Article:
Virginia pioneered much of North America’s wine and beer industry, and now, thanks to the unique craftmanship of Andrew Centofante and Jeremy Goldstein, the Commonwealth is a national leader in Japanese sake. Charlottesville’s North American Sake Brewery is the first of its kind in Virginia and joins only a modicum of others throughout the country.
As is the case for many businesses in the craft beverage industry, North American Sake Brewery began over an evening of indulgent sake consumption and dream building. Goldstein was first introduced to sake a few years ago while celebrating his birthday in Los Angeles. Once he returned to the East Coast, he shared his newfound love for the drink with Centofante and the two became quickly enthralled with the art of sake brewing.
“I started making it in my basement, just brewing batch after batch after batch so I could learn more about its history, its ingredients and the culture behind it,” says Centofante. A few taste tests on friends lead to North American’s two flagship sakes—Big Baby and Real Magic—as well as a permanent brewing space in Charlottesville’s IX Art Park.
One challenge the team faced while experimenting with sake was finding the perfect rice to brew with. Centofante explains that like apples or hops, there is a myriad of rice variations that allow for different flavor profiles in sake. He and Goldstein ultimately settled for white, short grain rice from California and Arkansas that Centofante believes interacts best with sake’s other key component—koji.
Like yeast, koji is a fungus propagated in rice that converts the rice’s starch into sugar. The sugars derived from the rice and koji are then turned into alcohol which can be brewed with an array of herbs, fruits and hops to create any number of sakes running the gamut of sweet and savory to fruity and dry. One of North American Sake’s current releases, Sweet Agony, leans more to the sweet side with tastes of lemon and mint.
The brewery’s flagship sakes, however, showcase two of the beverage’s most common presentations. Centofante and Goldstein describe Big Baby as their cloudy, or unfiltered, flagship. The libation is brewed in traditional Japanese fashion and therefore contains rice particles and remnants of other active ingredients that were not entirely sifted out of the batch. Real Magic, on the other hand, is the brewery’s clear, or filtered, sake. While Real Magic is prepared using a more Americanized method, its smooth texture and hints of melon, strawberry and vanilla are reminiscent of a Japanese junmai grade sake.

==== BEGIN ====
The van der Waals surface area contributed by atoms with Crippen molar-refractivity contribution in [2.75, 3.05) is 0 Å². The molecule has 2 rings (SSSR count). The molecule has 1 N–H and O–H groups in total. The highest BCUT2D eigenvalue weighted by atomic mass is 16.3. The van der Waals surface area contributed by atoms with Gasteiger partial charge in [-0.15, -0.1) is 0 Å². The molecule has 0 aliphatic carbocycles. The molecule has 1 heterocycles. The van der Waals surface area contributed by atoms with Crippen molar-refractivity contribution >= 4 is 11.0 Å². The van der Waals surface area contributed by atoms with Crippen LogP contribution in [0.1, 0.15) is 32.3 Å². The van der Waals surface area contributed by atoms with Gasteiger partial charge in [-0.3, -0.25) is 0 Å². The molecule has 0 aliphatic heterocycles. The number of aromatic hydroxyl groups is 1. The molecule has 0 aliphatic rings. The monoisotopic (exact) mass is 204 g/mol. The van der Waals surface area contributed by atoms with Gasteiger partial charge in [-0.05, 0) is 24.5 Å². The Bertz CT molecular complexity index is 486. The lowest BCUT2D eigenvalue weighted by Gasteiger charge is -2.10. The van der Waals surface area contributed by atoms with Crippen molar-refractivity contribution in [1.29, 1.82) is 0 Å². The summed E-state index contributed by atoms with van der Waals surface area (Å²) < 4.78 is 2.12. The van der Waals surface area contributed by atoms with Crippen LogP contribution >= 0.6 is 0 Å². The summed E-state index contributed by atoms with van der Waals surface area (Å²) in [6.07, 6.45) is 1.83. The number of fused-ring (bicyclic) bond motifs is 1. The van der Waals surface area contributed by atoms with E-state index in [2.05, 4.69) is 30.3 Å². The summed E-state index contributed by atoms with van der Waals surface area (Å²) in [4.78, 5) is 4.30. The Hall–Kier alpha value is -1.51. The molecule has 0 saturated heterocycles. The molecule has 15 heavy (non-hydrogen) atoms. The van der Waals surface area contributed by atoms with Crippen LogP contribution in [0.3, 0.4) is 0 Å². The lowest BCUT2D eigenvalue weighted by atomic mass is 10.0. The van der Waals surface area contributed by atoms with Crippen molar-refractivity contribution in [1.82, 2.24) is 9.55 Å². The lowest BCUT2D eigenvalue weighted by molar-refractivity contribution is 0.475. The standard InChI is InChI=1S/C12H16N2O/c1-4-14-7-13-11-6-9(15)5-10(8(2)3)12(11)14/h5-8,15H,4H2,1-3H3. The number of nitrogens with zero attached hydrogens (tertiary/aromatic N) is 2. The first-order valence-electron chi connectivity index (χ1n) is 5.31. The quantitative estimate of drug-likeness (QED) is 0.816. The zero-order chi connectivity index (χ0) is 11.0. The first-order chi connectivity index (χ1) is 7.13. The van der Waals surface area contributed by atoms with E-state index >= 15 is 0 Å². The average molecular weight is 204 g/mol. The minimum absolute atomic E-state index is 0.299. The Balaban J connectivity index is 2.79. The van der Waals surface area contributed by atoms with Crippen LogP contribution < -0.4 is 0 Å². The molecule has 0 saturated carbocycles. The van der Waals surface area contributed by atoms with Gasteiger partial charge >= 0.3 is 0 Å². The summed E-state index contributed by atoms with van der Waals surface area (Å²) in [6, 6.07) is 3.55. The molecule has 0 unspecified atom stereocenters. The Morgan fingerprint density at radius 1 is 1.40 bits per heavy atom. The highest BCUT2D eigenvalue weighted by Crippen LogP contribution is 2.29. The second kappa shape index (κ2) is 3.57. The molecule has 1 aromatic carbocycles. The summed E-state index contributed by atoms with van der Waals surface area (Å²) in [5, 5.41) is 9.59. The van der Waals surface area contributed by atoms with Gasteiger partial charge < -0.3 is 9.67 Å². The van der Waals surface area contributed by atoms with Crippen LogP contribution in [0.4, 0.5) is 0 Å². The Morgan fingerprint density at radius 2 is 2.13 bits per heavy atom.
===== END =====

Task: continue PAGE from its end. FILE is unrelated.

Like Big Baby and Real Magic, Goldstein explains that not all sake is made equal. “A lot of people think sake is one hot drink you get in a Japanese restaurant, but the reality is, [sake] is more like beer which you can experiment with [and enjoy] in all types of styles and grades,” says Goldstein.
Other sakes available in the Charlottesville tasting room are Socky, a fruit punch-infused sake, Spicy Vacay with mango, lime leaf and jalapeno and a soon to come sweet sake fermented with the native Virginia pawpaw fruit.
In addition to their rotating taps, North American Sake Brewery features a full-scale restaurant run by Chef Peter Robertson. Originally from New York, Robertson relocated to Central Virginia where he founded one of the region’s most highly acclaimed food trucks, Cotie Rotie. Robertson now runs the brewery’s kitchen and works hand-in-hand with Centofante and Goldstein to create authentic Japanese cuisine with sake at its heart.
The North American Sake team whips up savory bar snacks loaded with nori and furikake to colorful rice bowls and boa sandwiches stuffed with tender meat cured in the brewery’s outdoor smoker. Like sake, much of Japanese cuisine is prepared with koji, including the brewery’s miso soup and koji-crusted lamb ribs embellished with koji sauce, scallions and sesame.
“Most breweries get a food truck or serve your standard burger and fries. We’ve really put in the effort to make sure our whole experience is unique and focused around sake, including the food,” says Goldstein.
While North American Sake is not yet available outside of the tasting room, the brewery does offer to-go bottles.
“Sake is a lot of fun and it’s really delicious,” says Centofante. “I think it’s worth people trying something different and opening their [minds] to what sake might be.”
“It’s a little bit of education and a lot of bit of fun,” adds Goldstein.
North American Sake Brewery is located at 522 2nd St. SE, Charlottesville and is open Tuesday through Friday from 4–11 p.m. and Saturday from 11 a.m.–11 p.m.